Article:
Tech optimists used to wax poetic about how the internet was going to make us a smarter, more erudite, more empathetic global community. But in 2018, it’s become clear that we’re in the middle of a communication breakdown, and that nobody has a good answer for how to properly engage with the things we once posted online, however dumb or horrible.

So, I asked a few people why they decided to obliterate their online pasts — which once lived so clearly in stream-of-consciousness Twitter timelines — in hopes of understanding what’s going on here.

Dawn Lee: ‘I Wish the Straight Professions Were as Accepting as Sex Work’

Dawn Lee is a call girl and legal professional in Toronto, Canada. She mostly uses Twitter for self-promotion in the sex industry, and runs a script that deletes everything off her account on a weekly basis. This keeps her online presence terse and transient, with a tweet count that rarely rises above triple digits. “I wanted to use Twitter more like Snapchat,” she says.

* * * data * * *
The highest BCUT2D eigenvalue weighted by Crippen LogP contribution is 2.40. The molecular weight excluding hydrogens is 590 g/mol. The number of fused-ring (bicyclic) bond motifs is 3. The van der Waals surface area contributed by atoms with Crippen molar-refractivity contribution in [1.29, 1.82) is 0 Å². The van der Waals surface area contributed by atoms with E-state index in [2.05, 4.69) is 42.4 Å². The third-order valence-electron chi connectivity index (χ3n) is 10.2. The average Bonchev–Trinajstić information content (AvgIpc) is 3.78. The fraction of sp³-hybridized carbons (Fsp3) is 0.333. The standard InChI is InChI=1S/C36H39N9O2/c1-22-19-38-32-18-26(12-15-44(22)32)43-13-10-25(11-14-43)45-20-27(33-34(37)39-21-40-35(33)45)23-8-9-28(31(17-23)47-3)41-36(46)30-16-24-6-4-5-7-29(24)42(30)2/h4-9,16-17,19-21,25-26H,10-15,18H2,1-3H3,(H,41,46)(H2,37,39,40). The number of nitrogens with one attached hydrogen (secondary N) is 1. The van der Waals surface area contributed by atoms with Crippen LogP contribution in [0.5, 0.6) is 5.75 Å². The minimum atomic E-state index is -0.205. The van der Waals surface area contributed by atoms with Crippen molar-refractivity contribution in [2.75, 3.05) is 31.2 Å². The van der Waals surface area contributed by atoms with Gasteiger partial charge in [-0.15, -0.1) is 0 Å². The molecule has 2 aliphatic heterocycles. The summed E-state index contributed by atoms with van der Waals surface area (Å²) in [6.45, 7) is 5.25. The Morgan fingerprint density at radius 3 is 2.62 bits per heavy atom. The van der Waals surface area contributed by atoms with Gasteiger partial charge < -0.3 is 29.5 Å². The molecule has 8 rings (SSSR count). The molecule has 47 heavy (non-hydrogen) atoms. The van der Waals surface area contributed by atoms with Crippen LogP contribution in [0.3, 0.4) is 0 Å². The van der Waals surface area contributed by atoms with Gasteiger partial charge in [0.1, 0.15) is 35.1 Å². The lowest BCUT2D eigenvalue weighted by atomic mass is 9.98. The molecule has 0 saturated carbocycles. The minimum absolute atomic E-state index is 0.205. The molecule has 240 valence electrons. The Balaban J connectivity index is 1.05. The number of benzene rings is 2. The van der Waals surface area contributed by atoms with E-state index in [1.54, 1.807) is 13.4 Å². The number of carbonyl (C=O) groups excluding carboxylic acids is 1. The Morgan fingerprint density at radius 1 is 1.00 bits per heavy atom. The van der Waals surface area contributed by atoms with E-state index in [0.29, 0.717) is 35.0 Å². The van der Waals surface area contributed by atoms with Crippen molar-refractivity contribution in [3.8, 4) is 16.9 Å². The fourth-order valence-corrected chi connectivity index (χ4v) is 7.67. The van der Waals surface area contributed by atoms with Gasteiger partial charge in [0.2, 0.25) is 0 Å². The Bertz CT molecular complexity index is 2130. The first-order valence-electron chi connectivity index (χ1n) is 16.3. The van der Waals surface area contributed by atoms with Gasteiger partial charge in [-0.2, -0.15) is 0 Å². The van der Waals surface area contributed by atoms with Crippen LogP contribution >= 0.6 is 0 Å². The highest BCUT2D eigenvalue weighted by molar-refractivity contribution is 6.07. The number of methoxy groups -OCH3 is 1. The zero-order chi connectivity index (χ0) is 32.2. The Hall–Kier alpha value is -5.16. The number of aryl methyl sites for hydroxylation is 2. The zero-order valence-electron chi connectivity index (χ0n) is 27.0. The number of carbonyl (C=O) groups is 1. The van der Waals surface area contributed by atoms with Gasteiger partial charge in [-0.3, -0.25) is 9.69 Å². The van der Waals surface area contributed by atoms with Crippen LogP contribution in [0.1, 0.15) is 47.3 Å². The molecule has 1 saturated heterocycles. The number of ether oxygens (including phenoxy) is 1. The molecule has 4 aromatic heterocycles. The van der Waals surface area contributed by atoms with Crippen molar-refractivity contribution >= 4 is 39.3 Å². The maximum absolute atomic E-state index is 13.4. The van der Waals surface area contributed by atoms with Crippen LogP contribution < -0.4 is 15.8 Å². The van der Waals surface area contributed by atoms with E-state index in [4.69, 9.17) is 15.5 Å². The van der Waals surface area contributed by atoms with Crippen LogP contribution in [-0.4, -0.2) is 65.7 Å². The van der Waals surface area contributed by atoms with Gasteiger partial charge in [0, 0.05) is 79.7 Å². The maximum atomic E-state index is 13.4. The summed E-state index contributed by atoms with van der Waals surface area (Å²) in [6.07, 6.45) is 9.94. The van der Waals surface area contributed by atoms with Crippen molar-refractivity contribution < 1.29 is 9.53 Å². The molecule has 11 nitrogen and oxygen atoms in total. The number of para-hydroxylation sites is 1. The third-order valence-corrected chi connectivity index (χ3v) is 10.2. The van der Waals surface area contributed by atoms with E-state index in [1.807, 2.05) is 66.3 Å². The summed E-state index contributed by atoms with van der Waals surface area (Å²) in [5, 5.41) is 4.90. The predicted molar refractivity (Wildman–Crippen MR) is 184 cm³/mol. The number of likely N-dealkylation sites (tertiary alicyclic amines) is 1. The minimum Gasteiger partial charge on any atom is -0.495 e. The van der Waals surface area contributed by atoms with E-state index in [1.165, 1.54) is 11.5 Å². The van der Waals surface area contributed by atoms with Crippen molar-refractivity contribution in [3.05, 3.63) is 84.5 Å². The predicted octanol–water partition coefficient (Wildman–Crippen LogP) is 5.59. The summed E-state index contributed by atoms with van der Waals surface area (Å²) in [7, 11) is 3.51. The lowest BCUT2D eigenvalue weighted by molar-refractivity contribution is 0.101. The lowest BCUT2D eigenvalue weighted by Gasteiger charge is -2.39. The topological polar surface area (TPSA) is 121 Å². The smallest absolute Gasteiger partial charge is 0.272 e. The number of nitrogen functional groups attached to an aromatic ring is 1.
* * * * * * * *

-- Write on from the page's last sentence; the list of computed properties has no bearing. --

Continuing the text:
Lee’s personal brand is unique. She’s both a sex worker and a dedicated libertarian, who’s unafraid to take some staunch, anti-PC stances online. This is a way for potential clients to get to know her from a distance, ensuring that they’ll be able to debate austerity measures on the first date.

“Today, I had a guy who was like, ‘I read what you wrote about political correctness and I totally agreed, I knew I had to meet you,’” she laughs. “In that way, it helps. Corporations are very focused on not saying anything that will turn away potential customers, but I guess in this business, it’s a bit different. It’s not about maximizing profits.”